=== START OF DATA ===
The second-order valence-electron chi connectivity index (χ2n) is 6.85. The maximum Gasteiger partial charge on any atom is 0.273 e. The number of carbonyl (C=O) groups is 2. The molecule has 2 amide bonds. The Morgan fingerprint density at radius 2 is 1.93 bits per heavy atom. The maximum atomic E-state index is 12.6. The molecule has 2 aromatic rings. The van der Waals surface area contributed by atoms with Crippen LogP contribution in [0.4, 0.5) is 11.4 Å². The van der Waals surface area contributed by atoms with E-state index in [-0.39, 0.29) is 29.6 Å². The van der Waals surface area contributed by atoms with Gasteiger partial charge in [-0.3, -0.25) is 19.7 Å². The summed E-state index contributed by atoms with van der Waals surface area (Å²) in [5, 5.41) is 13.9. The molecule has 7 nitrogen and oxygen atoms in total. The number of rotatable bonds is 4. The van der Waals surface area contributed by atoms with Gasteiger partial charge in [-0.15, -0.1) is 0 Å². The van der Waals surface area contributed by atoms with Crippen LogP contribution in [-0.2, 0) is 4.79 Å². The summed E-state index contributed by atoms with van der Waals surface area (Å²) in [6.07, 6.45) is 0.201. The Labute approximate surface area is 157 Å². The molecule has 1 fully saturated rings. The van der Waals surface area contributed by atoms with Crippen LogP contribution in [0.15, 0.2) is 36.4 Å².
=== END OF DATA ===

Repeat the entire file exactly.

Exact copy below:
The second-order valence-electron chi connectivity index (χ2n) is 6.85. The maximum Gasteiger partial charge on any atom is 0.273 e. The number of carbonyl (C=O) groups is 2. The molecule has 2 amide bonds. The Morgan fingerprint density at radius 2 is 1.93 bits per heavy atom. The maximum atomic E-state index is 12.6. The molecule has 2 aromatic rings. The van der Waals surface area contributed by atoms with Crippen LogP contribution in [0.4, 0.5) is 11.4 Å². The van der Waals surface area contributed by atoms with E-state index in [-0.39, 0.29) is 29.6 Å². The van der Waals surface area contributed by atoms with Gasteiger partial charge in [-0.3, -0.25) is 19.7 Å². The summed E-state index contributed by atoms with van der Waals surface area (Å²) in [5, 5.41) is 13.9. The molecule has 7 nitrogen and oxygen atoms in total. The number of rotatable bonds is 4. The van der Waals surface area contributed by atoms with Gasteiger partial charge in [-0.15, -0.1) is 0 Å². The van der Waals surface area contributed by atoms with Crippen LogP contribution in [-0.2, 0) is 4.79 Å². The summed E-state index contributed by atoms with van der Waals surface area (Å²) in [6.07, 6.45) is 0.201. The Labute approximate surface area is 157 Å². The molecule has 1 fully saturated rings. The van der Waals surface area contributed by atoms with Crippen LogP contribution in [0.15, 0.2) is 36.4 Å².